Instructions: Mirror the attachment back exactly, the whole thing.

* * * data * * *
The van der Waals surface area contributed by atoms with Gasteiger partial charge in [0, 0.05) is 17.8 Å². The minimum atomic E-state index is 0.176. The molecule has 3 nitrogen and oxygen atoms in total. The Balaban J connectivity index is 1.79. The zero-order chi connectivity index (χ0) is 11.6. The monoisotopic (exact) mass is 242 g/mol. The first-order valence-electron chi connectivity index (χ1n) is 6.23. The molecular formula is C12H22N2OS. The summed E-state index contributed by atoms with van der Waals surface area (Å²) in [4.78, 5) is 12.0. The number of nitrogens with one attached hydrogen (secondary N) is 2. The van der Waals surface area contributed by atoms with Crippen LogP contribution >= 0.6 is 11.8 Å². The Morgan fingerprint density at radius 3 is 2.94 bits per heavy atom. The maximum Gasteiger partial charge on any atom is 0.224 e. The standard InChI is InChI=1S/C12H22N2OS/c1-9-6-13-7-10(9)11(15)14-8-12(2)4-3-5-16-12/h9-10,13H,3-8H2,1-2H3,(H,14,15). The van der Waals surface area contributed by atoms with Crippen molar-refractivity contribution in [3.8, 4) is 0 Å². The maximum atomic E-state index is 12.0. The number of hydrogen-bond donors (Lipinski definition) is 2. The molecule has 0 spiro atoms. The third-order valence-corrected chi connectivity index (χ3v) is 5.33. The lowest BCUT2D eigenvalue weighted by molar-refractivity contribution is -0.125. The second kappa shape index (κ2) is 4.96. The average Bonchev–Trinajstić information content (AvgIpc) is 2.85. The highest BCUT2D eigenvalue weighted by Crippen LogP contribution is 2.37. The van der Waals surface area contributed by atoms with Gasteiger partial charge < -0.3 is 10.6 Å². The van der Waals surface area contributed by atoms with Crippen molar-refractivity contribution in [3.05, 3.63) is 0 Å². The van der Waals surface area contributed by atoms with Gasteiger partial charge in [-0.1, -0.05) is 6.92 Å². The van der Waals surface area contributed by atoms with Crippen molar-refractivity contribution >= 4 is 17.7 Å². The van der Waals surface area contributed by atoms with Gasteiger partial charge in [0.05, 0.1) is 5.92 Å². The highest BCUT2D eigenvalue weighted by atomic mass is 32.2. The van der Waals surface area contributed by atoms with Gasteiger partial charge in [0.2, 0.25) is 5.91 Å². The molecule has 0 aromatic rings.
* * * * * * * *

The van der Waals surface area contributed by atoms with Gasteiger partial charge in [0, 0.05) is 17.8 Å². The minimum atomic E-state index is 0.176. The molecule has 3 nitrogen and oxygen atoms in total. The Balaban J connectivity index is 1.79. The zero-order chi connectivity index (χ0) is 11.6. The monoisotopic (exact) mass is 242 g/mol. The first-order valence-electron chi connectivity index (χ1n) is 6.23. The molecular formula is C12H22N2OS. The summed E-state index contributed by atoms with van der Waals surface area (Å²) in [4.78, 5) is 12.0. The number of nitrogens with one attached hydrogen (secondary N) is 2. The van der Waals surface area contributed by atoms with Crippen LogP contribution >= 0.6 is 11.8 Å². The Morgan fingerprint density at radius 3 is 2.94 bits per heavy atom. The maximum Gasteiger partial charge on any atom is 0.224 e. The standard InChI is InChI=1S/C12H22N2OS/c1-9-6-13-7-10(9)11(15)14-8-12(2)4-3-5-16-12/h9-10,13H,3-8H2,1-2H3,(H,14,15). The van der Waals surface area contributed by atoms with Crippen molar-refractivity contribution in [3.8, 4) is 0 Å². The maximum atomic E-state index is 12.0. The number of hydrogen-bond donors (Lipinski definition) is 2. The molecule has 0 spiro atoms. The third-order valence-corrected chi connectivity index (χ3v) is 5.33. The lowest BCUT2D eigenvalue weighted by molar-refractivity contribution is -0.125. The second kappa shape index (κ2) is 4.96. The average Bonchev–Trinajstić information content (AvgIpc) is 2.85. The highest BCUT2D eigenvalue weighted by Crippen LogP contribution is 2.37. The van der Waals surface area contributed by atoms with Gasteiger partial charge < -0.3 is 10.6 Å². The van der Waals surface area contributed by atoms with Crippen molar-refractivity contribution in [3.05, 3.63) is 0 Å². The van der Waals surface area contributed by atoms with Gasteiger partial charge in [-0.1, -0.05) is 6.92 Å². The van der Waals surface area contributed by atoms with Crippen molar-refractivity contribution >= 4 is 17.7 Å². The van der Waals surface area contributed by atoms with Gasteiger partial charge in [0.05, 0.1) is 5.92 Å². The highest BCUT2D eigenvalue weighted by atomic mass is 32.2. The van der Waals surface area contributed by atoms with Gasteiger partial charge in [0.2, 0.25) is 5.91 Å². The molecule has 0 aromatic rings.